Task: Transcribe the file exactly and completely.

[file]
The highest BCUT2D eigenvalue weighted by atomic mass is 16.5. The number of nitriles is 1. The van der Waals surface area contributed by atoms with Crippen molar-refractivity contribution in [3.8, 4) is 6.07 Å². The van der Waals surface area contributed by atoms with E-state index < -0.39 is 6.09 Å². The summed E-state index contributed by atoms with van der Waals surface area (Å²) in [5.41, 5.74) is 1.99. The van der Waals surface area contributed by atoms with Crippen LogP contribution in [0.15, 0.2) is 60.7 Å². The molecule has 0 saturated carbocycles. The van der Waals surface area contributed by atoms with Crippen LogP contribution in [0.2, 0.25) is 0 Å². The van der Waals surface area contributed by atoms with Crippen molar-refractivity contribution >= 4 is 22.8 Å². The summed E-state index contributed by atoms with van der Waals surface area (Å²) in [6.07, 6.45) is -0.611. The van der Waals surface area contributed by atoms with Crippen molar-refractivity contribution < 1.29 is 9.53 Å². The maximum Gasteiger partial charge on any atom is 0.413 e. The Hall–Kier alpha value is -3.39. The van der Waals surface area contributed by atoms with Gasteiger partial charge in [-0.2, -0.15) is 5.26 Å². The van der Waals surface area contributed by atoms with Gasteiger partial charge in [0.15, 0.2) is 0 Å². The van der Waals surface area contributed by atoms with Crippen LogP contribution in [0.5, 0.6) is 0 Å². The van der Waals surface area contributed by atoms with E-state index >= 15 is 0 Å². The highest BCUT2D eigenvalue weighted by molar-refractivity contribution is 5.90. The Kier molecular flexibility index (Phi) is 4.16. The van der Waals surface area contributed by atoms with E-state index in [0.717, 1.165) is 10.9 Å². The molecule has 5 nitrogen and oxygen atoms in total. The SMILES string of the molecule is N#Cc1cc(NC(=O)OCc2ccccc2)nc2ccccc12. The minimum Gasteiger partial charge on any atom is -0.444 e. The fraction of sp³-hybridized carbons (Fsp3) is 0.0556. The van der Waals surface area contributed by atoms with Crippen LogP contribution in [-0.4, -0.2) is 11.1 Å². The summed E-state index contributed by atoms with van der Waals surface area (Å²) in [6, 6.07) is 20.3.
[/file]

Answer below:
The highest BCUT2D eigenvalue weighted by atomic mass is 16.5. The number of nitriles is 1. The van der Waals surface area contributed by atoms with Crippen molar-refractivity contribution in [3.8, 4) is 6.07 Å². The van der Waals surface area contributed by atoms with E-state index < -0.39 is 6.09 Å². The summed E-state index contributed by atoms with van der Waals surface area (Å²) in [5.41, 5.74) is 1.99. The van der Waals surface area contributed by atoms with Crippen LogP contribution in [0.15, 0.2) is 60.7 Å². The molecule has 0 saturated carbocycles. The van der Waals surface area contributed by atoms with Crippen LogP contribution in [0.2, 0.25) is 0 Å². The van der Waals surface area contributed by atoms with Crippen molar-refractivity contribution >= 4 is 22.8 Å². The summed E-state index contributed by atoms with van der Waals surface area (Å²) in [6.07, 6.45) is -0.611. The van der Waals surface area contributed by atoms with Crippen molar-refractivity contribution < 1.29 is 9.53 Å². The maximum Gasteiger partial charge on any atom is 0.413 e. The Hall–Kier alpha value is -3.39. The van der Waals surface area contributed by atoms with Gasteiger partial charge in [-0.2, -0.15) is 5.26 Å². The van der Waals surface area contributed by atoms with Gasteiger partial charge in [0.15, 0.2) is 0 Å². The van der Waals surface area contributed by atoms with Crippen LogP contribution in [0.5, 0.6) is 0 Å². The van der Waals surface area contributed by atoms with E-state index >= 15 is 0 Å². The highest BCUT2D eigenvalue weighted by molar-refractivity contribution is 5.90. The Kier molecular flexibility index (Phi) is 4.16. The van der Waals surface area contributed by atoms with E-state index in [0.717, 1.165) is 10.9 Å². The molecule has 5 nitrogen and oxygen atoms in total. The SMILES string of the molecule is N#Cc1cc(NC(=O)OCc2ccccc2)nc2ccccc12. The minimum Gasteiger partial charge on any atom is -0.444 e. The fraction of sp³-hybridized carbons (Fsp3) is 0.0556. The van der Waals surface area contributed by atoms with Crippen LogP contribution in [-0.4, -0.2) is 11.1 Å². The summed E-state index contributed by atoms with van der Waals surface area (Å²) in [6, 6.07) is 20.3.